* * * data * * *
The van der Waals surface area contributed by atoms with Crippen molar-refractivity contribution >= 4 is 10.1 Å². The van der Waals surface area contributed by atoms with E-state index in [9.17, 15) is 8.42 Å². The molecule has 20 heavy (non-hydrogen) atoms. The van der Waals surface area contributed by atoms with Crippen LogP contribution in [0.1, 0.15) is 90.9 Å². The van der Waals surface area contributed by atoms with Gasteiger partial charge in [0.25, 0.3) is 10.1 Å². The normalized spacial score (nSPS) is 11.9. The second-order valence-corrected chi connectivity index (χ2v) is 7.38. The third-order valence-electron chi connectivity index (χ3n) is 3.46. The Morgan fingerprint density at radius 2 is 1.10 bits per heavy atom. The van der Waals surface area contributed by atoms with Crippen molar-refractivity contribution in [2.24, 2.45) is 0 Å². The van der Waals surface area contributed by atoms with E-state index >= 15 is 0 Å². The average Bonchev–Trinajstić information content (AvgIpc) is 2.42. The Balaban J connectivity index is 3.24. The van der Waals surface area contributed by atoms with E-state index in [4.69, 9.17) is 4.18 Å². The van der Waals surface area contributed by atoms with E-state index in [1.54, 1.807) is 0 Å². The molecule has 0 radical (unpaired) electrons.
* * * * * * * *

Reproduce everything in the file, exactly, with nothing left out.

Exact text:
The van der Waals surface area contributed by atoms with Crippen molar-refractivity contribution >= 4 is 10.1 Å². The van der Waals surface area contributed by atoms with E-state index in [9.17, 15) is 8.42 Å². The molecule has 20 heavy (non-hydrogen) atoms. The van der Waals surface area contributed by atoms with Crippen LogP contribution in [0.1, 0.15) is 90.9 Å². The van der Waals surface area contributed by atoms with Gasteiger partial charge in [0.25, 0.3) is 10.1 Å². The normalized spacial score (nSPS) is 11.9. The second-order valence-corrected chi connectivity index (χ2v) is 7.38. The third-order valence-electron chi connectivity index (χ3n) is 3.46. The Morgan fingerprint density at radius 2 is 1.10 bits per heavy atom. The van der Waals surface area contributed by atoms with Crippen molar-refractivity contribution in [2.24, 2.45) is 0 Å². The van der Waals surface area contributed by atoms with E-state index >= 15 is 0 Å². The average Bonchev–Trinajstić information content (AvgIpc) is 2.42. The Balaban J connectivity index is 3.24. The van der Waals surface area contributed by atoms with E-state index in [4.69, 9.17) is 4.18 Å². The van der Waals surface area contributed by atoms with E-state index in [1.54, 1.807) is 0 Å². The molecule has 0 radical (unpaired) electrons.